Western culture is built upon comparison. I compare what I have to what you have. In that comparison comes a number a number of responses such as jealousy, greed, stress, anger, frustration and the list goes on. The possessions we do not have play so many tricks on us.
The “Thank You” game is fun to play. However, don’t dip into the past and resist being thankful for the future. Play the “Thank You” game in the Now. What do you find yourself thankful for right now as you read this? I am thankful for an open mind. I am thankful for my health. I am thankful for my love of helping others. Your response may be similar to mine or completely different. But I challenge you to stay in the present and play the game. The results are quite interesting …
True joy and gratitude doesn’t come from the next possession, but rather the level of contentment we have with our true self. When we let go of the image we believe others want to see and remove pettiness and smallness from our lives, there we will find true contentment with who we are. Our own unique true self. You’re beautiful.
Santosha – Gratitude
Let’s play the thank you game. I had no idea what the thank you game was, but I began to search hard for clues and cracks and pauses in which I could, with some kind of honesty, say thank you to life. What I discovered turned my world upside down. It wasn’t long before my step was lighter and slowly almost everything began to bring a smile to my face and words of gratitude to my heart. I was alive again, and my life was enchanting.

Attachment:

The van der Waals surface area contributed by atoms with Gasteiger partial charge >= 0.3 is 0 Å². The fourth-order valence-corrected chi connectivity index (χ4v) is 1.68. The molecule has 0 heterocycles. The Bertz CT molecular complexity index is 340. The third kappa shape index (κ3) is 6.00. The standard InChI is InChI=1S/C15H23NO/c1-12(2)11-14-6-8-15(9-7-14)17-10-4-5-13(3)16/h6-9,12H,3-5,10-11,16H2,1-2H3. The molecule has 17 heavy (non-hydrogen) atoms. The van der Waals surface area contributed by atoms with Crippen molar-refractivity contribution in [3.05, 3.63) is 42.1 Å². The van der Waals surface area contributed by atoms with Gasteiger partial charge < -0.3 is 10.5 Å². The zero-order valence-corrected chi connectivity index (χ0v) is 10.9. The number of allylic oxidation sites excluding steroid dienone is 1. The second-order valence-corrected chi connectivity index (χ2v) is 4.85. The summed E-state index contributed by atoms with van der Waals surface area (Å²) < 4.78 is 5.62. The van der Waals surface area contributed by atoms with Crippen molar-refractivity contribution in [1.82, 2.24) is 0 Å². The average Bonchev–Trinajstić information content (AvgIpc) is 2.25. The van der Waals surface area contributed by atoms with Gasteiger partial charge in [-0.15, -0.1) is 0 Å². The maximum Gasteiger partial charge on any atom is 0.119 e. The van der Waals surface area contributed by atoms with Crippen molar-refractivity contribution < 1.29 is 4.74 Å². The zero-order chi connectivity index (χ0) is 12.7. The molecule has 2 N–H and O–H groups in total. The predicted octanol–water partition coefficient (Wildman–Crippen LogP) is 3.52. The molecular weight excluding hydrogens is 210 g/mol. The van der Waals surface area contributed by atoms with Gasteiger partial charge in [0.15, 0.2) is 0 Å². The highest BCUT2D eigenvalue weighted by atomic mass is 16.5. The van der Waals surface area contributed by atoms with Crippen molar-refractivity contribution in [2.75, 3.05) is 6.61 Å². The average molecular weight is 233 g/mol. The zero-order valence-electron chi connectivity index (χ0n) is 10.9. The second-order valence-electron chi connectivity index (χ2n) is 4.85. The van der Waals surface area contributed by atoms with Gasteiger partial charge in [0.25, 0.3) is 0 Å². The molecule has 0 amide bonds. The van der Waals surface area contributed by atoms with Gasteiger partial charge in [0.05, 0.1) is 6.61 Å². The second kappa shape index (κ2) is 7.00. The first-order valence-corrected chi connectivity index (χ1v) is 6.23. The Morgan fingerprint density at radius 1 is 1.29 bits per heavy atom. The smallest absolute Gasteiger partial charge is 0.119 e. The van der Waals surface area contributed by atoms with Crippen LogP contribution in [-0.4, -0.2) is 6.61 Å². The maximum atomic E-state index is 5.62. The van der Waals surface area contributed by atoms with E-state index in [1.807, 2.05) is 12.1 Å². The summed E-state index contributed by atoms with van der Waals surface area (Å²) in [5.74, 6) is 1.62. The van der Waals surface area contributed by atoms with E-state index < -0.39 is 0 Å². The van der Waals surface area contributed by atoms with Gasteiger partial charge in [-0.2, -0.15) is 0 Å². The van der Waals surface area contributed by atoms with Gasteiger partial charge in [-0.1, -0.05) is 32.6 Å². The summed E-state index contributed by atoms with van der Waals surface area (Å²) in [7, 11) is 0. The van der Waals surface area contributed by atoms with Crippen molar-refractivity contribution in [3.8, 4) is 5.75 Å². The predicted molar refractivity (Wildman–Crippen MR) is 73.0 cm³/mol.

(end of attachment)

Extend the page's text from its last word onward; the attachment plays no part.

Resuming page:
Practicing gratitude protects us from our own pettiness and smallness and keeps us centered in the joy and abundance of our own life. When stimulation pulls at us and disturbance beckons us, it is the gratitude uttered from our lips that keeps us strongly rooted in contentment.
Book – “The Yamas and Niyamas” by Deborah Adele
Yoga isn’t a magic healer. It isn’t an ancient religion that combats Christianity. Yoga is about mindfulness. Mindfulness is “the intentional, accepting and non-judgmental focus of one’s attention on the emotions, thoughts and sensations occurring in the present moment.” Yoga is about becoming aware of how to navigate the mind and maintain the body in the present moment. Yoga simply aids your body and provides a system of internal and external ethics to aid your belief system. So let’s get those misconceptions out of the way.
In this present moment, I think we deserve to throw a little gratitude our own way. Life doesn’t stop … ever. And our minds run right along with it. Take a moment to be thankful that the present moment provides new and amazing opportunities. We might be angry, upset, frustrated, annoyed and any number of other emotions right now. Be thankful though that our mind is capable of handling the load. Be thankful that we have an opportunity right now to make our joy. Each new moment is an opportunity to be thankful to those around us. Each new moment is an opportunity to be thankful to ourselves. We are worth it. 100%.
Even in difficult situations, gratitude can be cultivated. First acknowledge the difficulty, then find the gift. An example would be “I am angry in this moment, and I am grateful I have a mind which knows this is so and can deal with it.”